‘Rush’ fires on all cylinders
Racing movie one of the year’s best
It isn’t easy to make a great sports movie. There are plenty of decent examples and quite a few good ones, but the true greats are exceedingly rare. It is just too difficult to marry the greatness of sport with the requirements of great cinema.
So when a great sports movie does make an appearance, it warrants our attention.
Love and pornography – ‘Don Jon’
Gordon-Levitt makes feature writing, directorial debut
When an actor – even a talented one – makes his or her first foray behind the camera, viewers should always approach with some trepidation. Talent in one film-related arena does not necessarily equate to talent in another. And when the actor in question has written and directed the film – one in which he himself stars – all you can do is cross your fingers and hope for the best.
Joseph Gordon-Levitt (“Looper”) has managed it better than most.
Take no ‘Prisoners’
Quality direction, performances elevate thriller
The best films are the ones that provoke reactions long after you’ve seen them. There are few things in the pop cultural world as rewarding as a movie that prompts you to ask yourself the big questions - questions about your own basic nature, about how what we do defines who we are.
“Prisoners” is one of those movies; it holds up a mirror and asks us if we’re really so different from what we’re seeing before us. It’s the sort of movie that, for better or worse, stays with us long after the credits roll.
A losing ‘Battle’
“Battle of the Year” a trite, tepid dance movie
There’s something to be said for knowing that a movie is going to be bad before you go into it. While I’m generally a proponent of doing my utmost to give any film the benefit of the doubt, there are plenty of offerings whose lack of quality is impossible to ignore.
I’ll also admit to not being a huge fan of the dance movie genre. It’s rare for me to be genuinely engaged by a story of how a youth center/school/neighborhood/who-gives-a-crap is going to be saved by the power of dance.
Little value in ‘The Family’
Film much less than the sum of its parts Sometimes, you look at a film and you can just tell that it isn’t going to work, no matter how impeccable the pedigree of the people involved. For instance, if someone were to say that Luc Besson was going to direct and co-write a Mafia action comedy starring Robert DeNiro (“Killing Season”), Michelle Pfeiffer (“People Like Us”) and Tommy Lee Jones (“Men in Black 3”) and executive produced by Martin Scorsese, you’d probably think that that had a chance to be a pretty good movie.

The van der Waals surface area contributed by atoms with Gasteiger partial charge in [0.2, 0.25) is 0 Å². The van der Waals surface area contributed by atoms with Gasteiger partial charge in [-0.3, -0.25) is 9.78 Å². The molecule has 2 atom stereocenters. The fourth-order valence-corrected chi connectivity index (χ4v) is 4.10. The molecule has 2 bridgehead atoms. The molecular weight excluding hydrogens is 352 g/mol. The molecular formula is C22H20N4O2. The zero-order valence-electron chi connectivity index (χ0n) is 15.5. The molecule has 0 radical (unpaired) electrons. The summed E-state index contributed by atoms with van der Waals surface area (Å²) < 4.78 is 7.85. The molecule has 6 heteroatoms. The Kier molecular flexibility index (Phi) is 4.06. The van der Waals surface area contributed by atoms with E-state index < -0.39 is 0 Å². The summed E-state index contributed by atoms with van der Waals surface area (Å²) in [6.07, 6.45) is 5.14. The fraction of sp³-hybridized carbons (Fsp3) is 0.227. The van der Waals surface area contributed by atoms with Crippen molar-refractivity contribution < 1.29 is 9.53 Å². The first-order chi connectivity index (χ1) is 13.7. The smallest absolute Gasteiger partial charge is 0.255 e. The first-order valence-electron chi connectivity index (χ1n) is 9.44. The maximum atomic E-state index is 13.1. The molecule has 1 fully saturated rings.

‘Beneath The Harvest Sky’ – Tales from the set
“Beneath The Harvest Sky”, a drama of remarkable depth and beauty, is set to premiere at theaters throughout Maine on Friday, April 25 – one week before it opens nationally.
Dominic (Callan McAuliffe) and Casper (Emory Cohen) are two high school seniors – best friends of antithetical character - determined to leave their small Maine border town amid a backdrop of the potato harvest, sex, drugs, rock and roll, love, death and betrayal.
Mike Mills of R.E.M. coming to Maine for Record Store Day, April 19
It’s fitting that Mike Mills has plans to celebrate Record Store Day in Maine at Bull Moose in Scarborough on April 19. The former bassist for R.E.M. and co-writer of some of the band’s most enduring songs makes a point to seek out the best music stores in most every town he visits.
“I still go into Wuxtry Records in Athens,” Mills told me in a phone interview. R.E.M’s Peter Buck was behind the counter at Wuxtry 35 years ago when Michael Stipe was a frequent customer. The store was a catalyst in the formation of one of rock’s most influential bands. “I’ve been to Mississippi Records in Portland, Oregon. I was in Amoeba in Los Angeles not long ago. I hit record stores whenever I can,” Mills said.
Fifty shades of gray – ‘Blithe Spirit’
Theatre presents Coward classic in ‘living black-and-white’
EDDINGTON – In the world of Technicolor entertainment in which we live, it can be easy to forget that our viewing experiences once existed in a realm of black and white.
The truly grand ‘Grand Budapest Hotel’
Anderson’s latest is among his best
As someone who spends a lot of time in the flickering light of the movie theater, I’ve gotten fairly familiar with the distinctive styles (or lack thereof) of a number of Hollywood’s most popular and prolific filmmakers. And yet, out of all of them, there’s one that stands out.
Flood and blood - ‘Noah’
Biblical epic attempts to fill in the gaps
There are certain filmmakers whose resumes surprise us, either by being unexpectedly lengthy or unexpectedly short. Darren Aronofsky definitely falls into the latter category. He’s the sort of guy that I always think is more prolific than he actually is. With his latest, the Biblical epic “Noah,” his total number of directed features is all the way up to … six.
Website CMS and Development by Links Online Marketing, LLC, Bangor Maine